1944 – World War II: American forces land on Kwajalein Atoll and other islands in the Japanese-held Marshall Islands.
1944 – World War II: During Anzio campaign 1st Ranger Battalion (Darby’s Rangers) is destroyed behind enemy lines in a heavily outnumbered encounter at Battle of Cisterna, Italy.
1945 – US Army private Eddie Slovik is executed for desertion, the first such execution of an American soldier since the Civil War.
1945 – World War II: About 3,000 inmates from the Stutthof concentration camp were forcibly marched into the Baltic Sea at Palmnicken (now Yantarny, Russia) and executed.
1946 – Yugoslavia’s new constitution, modeling the Soviet Union, establishes six constituent republics (Bosnia and Herzegovina, Croatia, Macedonia, Montenegro, Serbia and Slovenia).
1950 – President Harry S. Truman announces a program to develop the hydrogen bomb.
1953 – A North Sea flood causes over 1,800 deaths in the Netherlands.
1957 – Eight people on the ground in Pacoima, California are killed following the mid-air collision between a Douglas DC-7 airliner and a Northrop F-89 Scorpion fighter jet.
1958 – Explorer program: Explorer 1 – The first successful launch of an American satellite into orbit.
1958 – James Van Allen discovers the Van Allen radiation belt.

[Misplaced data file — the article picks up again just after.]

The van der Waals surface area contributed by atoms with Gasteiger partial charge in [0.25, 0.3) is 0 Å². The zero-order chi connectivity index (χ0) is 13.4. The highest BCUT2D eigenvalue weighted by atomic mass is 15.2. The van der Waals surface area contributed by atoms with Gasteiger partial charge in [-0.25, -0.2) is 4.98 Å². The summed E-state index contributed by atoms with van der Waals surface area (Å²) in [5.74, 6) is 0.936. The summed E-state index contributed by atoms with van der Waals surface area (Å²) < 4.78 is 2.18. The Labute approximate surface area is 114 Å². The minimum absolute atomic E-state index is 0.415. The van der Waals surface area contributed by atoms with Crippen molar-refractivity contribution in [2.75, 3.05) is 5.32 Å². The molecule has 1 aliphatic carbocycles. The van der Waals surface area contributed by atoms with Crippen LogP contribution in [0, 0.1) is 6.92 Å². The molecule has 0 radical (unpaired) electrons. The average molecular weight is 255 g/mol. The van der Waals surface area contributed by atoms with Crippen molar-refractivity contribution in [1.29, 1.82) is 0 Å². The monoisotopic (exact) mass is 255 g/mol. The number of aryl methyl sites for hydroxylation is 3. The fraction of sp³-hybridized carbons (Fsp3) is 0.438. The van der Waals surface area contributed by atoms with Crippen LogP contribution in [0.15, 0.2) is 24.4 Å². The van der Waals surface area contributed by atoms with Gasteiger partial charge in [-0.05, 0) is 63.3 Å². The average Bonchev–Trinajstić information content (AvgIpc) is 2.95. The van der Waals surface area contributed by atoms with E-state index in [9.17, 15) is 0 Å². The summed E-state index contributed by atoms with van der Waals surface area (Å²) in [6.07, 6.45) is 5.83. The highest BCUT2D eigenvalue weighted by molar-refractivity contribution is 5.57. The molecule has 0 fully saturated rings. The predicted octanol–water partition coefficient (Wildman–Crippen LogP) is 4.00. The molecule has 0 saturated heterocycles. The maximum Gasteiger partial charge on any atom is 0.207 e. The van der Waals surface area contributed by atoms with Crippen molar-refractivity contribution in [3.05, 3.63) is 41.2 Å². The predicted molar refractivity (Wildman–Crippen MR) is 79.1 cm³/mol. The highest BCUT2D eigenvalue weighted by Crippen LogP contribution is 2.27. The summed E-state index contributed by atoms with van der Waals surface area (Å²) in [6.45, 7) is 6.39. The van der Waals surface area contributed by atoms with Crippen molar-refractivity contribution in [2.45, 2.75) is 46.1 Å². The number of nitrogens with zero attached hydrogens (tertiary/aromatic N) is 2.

1961 – Project Mercury: Mercury-Redstone 2 – Ham the Chimp travels into outer space.
1966 – The Soviet Union launches the unmanned Luna 9 spacecraft as part of the Luna program.
1968 – Viet Cong attack the United States embassy in Saigon, and other attacks, in the early morning hours, later grouped together as the Tet Offensive.
1968 – Nauru gains independence from Australia.
1971 – Apollo program: Apollo 14 Mission – Astronauts Alan Shepard, Stuart Roosa, and Edgar Mitchell, aboard a Saturn V, lift off for a mission to the Fra Mauro Highlands on the Moon.
1971 – The Winter Soldier Investigation, organized by the Vietnam Veterans Against the War to publicize war crimes and atrocities by Americans and allies in Vietnam, begin in Detroit, Michigan.
1990 – The first McDonald’s in the Soviet Union opens in Moscow.
1995 – President Bill Clinton authorizes a $20 billion loan to Mexico to stabilize its economy.
1996 – An explosives-filled truck rams into the gates of the Central Bank of Sri Lanka in Colombo, Sri Lanka killing at least 86 and injuring 1,400.
2000 – Alaska Airlines flight 261 MD-83, experiencing horizontal stabilizer problems, crashes in the Pacific Ocean off the coast of Point Mugu, California, killing all 88 persons aboard.
2001 – In the Netherlands a Scottish court convicts Libyan Abdelbaset al-Megrahi and acquits another Libyan citizen for their part in the bombing of Pan Am Flight 103 which blew up over Lockerbie, Scotland in 1988.
2007 – Suspects are arrested in Birmingham in the UK, accused of plotting the kidnap, holding and eventual beheading of a serving Muslim British soldier in Iraq.
2009 – In Kenya, at least 113 people are killed and over 200 injured following an oil spillage ignition in Molo, days after a massive fire at a Nakumatt supermarket in Nairobi killed at least 25 people.
* Christian Feast Day:
* Independence Day, celebrates the independence of (Nauru) from Australia in 1968.